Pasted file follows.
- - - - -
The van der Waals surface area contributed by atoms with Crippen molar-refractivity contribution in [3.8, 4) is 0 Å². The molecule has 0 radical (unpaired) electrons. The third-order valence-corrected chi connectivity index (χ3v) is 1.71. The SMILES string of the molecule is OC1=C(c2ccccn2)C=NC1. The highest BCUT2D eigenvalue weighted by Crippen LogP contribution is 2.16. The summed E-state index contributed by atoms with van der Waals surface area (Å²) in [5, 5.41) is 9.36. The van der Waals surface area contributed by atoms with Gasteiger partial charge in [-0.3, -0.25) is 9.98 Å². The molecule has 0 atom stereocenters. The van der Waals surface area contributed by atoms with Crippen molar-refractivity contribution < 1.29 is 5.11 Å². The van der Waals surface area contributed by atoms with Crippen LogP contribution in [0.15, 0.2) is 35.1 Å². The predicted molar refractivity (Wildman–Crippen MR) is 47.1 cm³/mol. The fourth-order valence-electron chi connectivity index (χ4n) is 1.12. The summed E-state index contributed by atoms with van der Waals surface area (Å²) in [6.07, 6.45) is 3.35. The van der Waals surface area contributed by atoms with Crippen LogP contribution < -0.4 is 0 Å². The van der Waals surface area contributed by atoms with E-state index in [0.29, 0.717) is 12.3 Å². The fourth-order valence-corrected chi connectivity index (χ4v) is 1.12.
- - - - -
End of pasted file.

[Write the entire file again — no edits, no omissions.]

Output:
The van der Waals surface area contributed by atoms with Crippen molar-refractivity contribution in [3.8, 4) is 0 Å². The molecule has 0 radical (unpaired) electrons. The third-order valence-corrected chi connectivity index (χ3v) is 1.71. The SMILES string of the molecule is OC1=C(c2ccccn2)C=NC1. The highest BCUT2D eigenvalue weighted by Crippen LogP contribution is 2.16. The summed E-state index contributed by atoms with van der Waals surface area (Å²) in [5, 5.41) is 9.36. The van der Waals surface area contributed by atoms with Gasteiger partial charge in [-0.3, -0.25) is 9.98 Å². The molecule has 0 atom stereocenters. The van der Waals surface area contributed by atoms with Crippen molar-refractivity contribution < 1.29 is 5.11 Å². The van der Waals surface area contributed by atoms with Crippen LogP contribution in [0.15, 0.2) is 35.1 Å². The predicted molar refractivity (Wildman–Crippen MR) is 47.1 cm³/mol. The fourth-order valence-electron chi connectivity index (χ4n) is 1.12. The summed E-state index contributed by atoms with van der Waals surface area (Å²) in [6.07, 6.45) is 3.35. The van der Waals surface area contributed by atoms with Crippen LogP contribution < -0.4 is 0 Å². The van der Waals surface area contributed by atoms with E-state index in [0.29, 0.717) is 12.3 Å². The fourth-order valence-corrected chi connectivity index (χ4v) is 1.12.